• Multiple people can share ideas simultaneously – Conversations don’t need to be as turned based. You can complete your thought while the other person is typing. In this way, you don’t have to be interrupted and everyone can keep contributing to the conversation. While this can work really well in one-on-one conversations, it seems plausible that this could also work against large-group conversations; if there’s too much to respond to, groups may break out into multiple, smaller-group conversations.
  • You can keep track of multiple conversations simultaneously – For example, in a one-on-one, real-time conversation, while I respond to conversation 1, the other person can respond to conversation 2.
  • Tangents can be easier to come back from – If you are talking about some topic, and you go off on a tangent (or a few), in a verbal conversation it can be hard to remember what point you were initially discussing. But when talking through text, you can make your tangential point and then refer back to what you were discussing earlier to get back on track.
  • They can be very focused – Being able to look back at what you’ve been talking about (like in the above bullet) can promote focused conversation on whatever central thing you’re discussing.
  • Miscommunication or misunderstanding may be more challenging to overcome
Handling miscommunication

The challenge of miscommunication was my husband’s central focus during our discussion (which was verbal). To him, the main thing that seems hard about text-based conversation is preventing and fixing miscommunication. Indeed, when I am writing for people that I don’t know well (like posting to a discussion board for a class), what stresses me out the most is worrying that I will be misinterpreted…and offend someone. And I can easily think of examples where a conversation essentially ended due to unfixed miscommunication. But miscommunication isn’t a difficulty unique to text-based conversations, so what is it about text that makes it feel so much harder?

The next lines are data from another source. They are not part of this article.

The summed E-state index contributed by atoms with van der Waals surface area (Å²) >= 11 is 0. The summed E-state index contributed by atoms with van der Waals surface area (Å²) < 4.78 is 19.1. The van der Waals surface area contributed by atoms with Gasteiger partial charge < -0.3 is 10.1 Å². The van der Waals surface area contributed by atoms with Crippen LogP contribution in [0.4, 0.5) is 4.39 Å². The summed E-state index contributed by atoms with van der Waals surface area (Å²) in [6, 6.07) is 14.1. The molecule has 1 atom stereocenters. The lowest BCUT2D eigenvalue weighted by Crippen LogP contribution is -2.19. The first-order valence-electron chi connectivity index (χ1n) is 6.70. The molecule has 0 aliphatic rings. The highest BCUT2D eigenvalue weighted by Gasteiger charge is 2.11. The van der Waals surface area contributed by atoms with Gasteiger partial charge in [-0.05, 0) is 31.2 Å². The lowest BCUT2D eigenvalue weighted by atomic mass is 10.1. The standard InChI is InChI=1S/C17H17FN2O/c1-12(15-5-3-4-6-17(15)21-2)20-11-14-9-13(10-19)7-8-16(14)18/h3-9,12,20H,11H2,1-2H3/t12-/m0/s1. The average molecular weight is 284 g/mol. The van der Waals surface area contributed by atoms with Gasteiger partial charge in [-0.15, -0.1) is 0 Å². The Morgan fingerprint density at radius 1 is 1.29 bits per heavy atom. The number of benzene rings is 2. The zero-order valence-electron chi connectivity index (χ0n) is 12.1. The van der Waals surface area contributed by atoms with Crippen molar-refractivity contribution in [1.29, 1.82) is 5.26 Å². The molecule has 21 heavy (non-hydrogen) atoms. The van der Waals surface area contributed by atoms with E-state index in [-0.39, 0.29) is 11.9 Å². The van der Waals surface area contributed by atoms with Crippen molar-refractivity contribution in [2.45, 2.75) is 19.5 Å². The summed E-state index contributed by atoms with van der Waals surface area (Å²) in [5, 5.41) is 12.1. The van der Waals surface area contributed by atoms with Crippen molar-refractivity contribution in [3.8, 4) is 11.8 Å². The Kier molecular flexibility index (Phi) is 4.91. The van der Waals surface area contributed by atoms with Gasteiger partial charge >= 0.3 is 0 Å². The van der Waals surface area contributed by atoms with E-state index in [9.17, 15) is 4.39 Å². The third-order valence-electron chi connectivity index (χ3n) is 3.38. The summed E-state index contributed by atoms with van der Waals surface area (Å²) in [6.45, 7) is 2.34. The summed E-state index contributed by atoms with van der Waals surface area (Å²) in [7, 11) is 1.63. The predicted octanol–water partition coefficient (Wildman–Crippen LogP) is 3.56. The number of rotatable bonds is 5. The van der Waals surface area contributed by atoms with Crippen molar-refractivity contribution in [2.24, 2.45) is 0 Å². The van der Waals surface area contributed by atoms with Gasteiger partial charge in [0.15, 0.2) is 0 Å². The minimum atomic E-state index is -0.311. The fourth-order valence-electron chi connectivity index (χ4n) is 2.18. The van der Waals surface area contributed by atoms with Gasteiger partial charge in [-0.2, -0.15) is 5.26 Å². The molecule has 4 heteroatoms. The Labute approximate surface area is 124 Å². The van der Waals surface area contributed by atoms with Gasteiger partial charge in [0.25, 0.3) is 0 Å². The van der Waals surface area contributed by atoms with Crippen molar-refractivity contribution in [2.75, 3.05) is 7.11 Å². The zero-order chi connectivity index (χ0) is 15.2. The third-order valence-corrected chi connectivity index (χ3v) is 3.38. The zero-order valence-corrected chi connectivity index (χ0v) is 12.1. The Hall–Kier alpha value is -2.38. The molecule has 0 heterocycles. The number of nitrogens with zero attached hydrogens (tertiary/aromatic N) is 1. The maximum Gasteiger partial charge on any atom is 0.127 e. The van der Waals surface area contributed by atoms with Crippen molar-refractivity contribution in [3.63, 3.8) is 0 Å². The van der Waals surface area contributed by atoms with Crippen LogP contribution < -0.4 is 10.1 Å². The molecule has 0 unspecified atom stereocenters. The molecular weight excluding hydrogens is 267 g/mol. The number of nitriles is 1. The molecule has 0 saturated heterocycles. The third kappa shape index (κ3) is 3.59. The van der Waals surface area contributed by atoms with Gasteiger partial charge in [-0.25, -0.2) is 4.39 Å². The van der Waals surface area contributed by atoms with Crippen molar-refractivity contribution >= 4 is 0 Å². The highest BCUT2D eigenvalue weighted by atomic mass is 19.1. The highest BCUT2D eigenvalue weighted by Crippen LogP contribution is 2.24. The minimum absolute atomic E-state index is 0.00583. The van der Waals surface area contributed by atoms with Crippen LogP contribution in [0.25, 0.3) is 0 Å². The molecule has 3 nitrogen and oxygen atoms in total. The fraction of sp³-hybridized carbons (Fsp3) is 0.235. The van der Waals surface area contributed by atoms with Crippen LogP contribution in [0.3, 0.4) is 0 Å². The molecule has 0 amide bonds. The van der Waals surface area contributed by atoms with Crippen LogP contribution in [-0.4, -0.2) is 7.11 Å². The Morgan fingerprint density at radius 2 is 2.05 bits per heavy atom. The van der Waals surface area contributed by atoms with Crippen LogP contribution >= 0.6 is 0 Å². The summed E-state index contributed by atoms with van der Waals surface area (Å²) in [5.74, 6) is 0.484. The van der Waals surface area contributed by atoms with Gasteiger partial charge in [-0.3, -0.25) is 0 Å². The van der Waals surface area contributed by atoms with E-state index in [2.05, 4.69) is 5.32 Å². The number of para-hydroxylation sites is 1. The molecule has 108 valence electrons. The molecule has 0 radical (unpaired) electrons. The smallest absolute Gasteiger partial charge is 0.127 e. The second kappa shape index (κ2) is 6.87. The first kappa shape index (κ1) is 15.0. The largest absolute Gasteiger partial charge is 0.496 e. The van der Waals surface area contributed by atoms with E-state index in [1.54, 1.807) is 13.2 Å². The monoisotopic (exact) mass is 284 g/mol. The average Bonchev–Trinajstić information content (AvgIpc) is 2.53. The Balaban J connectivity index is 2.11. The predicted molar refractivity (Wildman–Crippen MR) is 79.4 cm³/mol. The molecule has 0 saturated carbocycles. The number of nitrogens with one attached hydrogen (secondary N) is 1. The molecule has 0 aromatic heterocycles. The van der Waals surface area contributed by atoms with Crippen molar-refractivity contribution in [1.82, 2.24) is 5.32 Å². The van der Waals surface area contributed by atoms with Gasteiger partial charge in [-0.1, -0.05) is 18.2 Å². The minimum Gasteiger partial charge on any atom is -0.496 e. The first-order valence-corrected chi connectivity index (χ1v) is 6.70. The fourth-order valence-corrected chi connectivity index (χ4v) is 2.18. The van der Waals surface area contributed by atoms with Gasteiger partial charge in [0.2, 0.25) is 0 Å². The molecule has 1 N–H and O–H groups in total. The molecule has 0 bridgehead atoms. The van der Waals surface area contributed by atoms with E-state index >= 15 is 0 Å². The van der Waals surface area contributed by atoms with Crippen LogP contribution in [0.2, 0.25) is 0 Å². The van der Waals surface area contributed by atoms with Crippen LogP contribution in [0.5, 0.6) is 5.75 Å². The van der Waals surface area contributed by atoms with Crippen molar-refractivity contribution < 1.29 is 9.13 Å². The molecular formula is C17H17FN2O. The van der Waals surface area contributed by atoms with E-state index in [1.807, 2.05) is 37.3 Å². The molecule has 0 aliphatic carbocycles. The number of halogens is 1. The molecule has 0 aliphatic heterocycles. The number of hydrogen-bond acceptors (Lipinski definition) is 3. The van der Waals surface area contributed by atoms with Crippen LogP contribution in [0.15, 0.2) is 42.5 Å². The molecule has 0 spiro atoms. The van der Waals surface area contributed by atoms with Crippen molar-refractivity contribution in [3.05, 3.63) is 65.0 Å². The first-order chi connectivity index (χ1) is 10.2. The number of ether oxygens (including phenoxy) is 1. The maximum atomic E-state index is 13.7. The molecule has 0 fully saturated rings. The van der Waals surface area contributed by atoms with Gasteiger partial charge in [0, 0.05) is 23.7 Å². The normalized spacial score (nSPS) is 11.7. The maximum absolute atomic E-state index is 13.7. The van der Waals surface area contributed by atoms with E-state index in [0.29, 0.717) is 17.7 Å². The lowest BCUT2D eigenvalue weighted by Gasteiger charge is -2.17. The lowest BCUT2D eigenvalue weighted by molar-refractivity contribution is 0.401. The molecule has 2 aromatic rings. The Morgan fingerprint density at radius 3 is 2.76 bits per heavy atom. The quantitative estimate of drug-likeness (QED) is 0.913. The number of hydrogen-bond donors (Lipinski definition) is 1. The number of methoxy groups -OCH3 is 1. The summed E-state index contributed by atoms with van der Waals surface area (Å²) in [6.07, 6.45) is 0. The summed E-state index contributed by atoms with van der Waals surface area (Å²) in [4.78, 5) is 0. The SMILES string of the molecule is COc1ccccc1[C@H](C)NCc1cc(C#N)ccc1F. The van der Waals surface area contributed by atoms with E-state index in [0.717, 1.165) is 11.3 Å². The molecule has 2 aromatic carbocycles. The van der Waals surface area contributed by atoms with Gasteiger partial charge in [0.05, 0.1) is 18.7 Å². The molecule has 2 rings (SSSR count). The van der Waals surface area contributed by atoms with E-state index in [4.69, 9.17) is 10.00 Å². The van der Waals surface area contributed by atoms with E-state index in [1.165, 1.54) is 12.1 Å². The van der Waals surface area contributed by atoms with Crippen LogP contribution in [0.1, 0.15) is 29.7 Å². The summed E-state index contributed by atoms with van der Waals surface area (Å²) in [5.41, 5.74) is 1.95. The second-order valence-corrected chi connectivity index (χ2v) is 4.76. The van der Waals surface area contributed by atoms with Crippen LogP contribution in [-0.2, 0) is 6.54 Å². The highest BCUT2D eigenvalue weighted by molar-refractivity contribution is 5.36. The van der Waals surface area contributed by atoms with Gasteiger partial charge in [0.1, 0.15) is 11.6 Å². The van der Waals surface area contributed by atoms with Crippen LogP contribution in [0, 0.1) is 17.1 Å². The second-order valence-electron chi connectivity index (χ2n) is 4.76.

Signaling misunderstanding is a slower process than the immediate “wait, what?” of verbal conversation. It can take more time and energy to fix miscommunication, and it might be one of those things that feels like walking through pudding. Because the whole process is so much slower, it might amplify how much it feels like clarifying derails the flow of the conversation.

And we all know that lack of tone and body language can lead to miscommunication. But there are two specific ways I can think of that the missing tone and body language can cause a miscommunication to effectively end the conversation:

  • Emotions are muted in text, and emotions are a huge indicator that miscommunication is happening. Therefore, we can’t necessarily see that miscommunication is happening in real-time. And if tension is on the rise, being able to respond to the miscommunication is time-sensitive. If you’re upsetting someone, and you can’t see it, the conversation may be over before you even know what happened. (This happened to me recently. I was pressing for clarification and didn’t realize I was upsetting him.)
  • When miscommunication is realized, and emotions are affected, we don’t have access to tone and body language to smooth things over, which we rely on heavily in verbal conversations. This just increases the difficulty of managing certain types of miscommunication.
Implications

So what does this mean for those of us who are trying to engage in an online community or otherwise trying to have a meaningful conversation through text (whether it be for an online class or professional development, or for a hobby)?

  • Commit to putting your thoughts in writing – There are a handful of people I communicate with regularly, and primarily, through text. There are times when I have to make a conscious decision to sit down and take a minute to write out what I’m thinking. I can feel that I’ve stepped into the pudding, and I can either choose to step out, or walk through it. If you want to have that meaningful conversation, accept that you’re going to walk through it.
  • Work to clarify miscommunication or misunderstanding – Ask for clarification. Put in the time to clarify. Be patient. While it can derail the flow of the conversation to go back and hone in on something you didn’t understand, luckily, tangents are easy to recover from. And it’s worth it. Trusting that someone will work with me to resolve a misunderstanding makes the effort of communicating worth it – because if we’re not going to work to understand each other, why are we even communicating?
The ultimate question

The ultimate question we need to ask each other, and ourselves, when trying to encourage meaningful communication online is: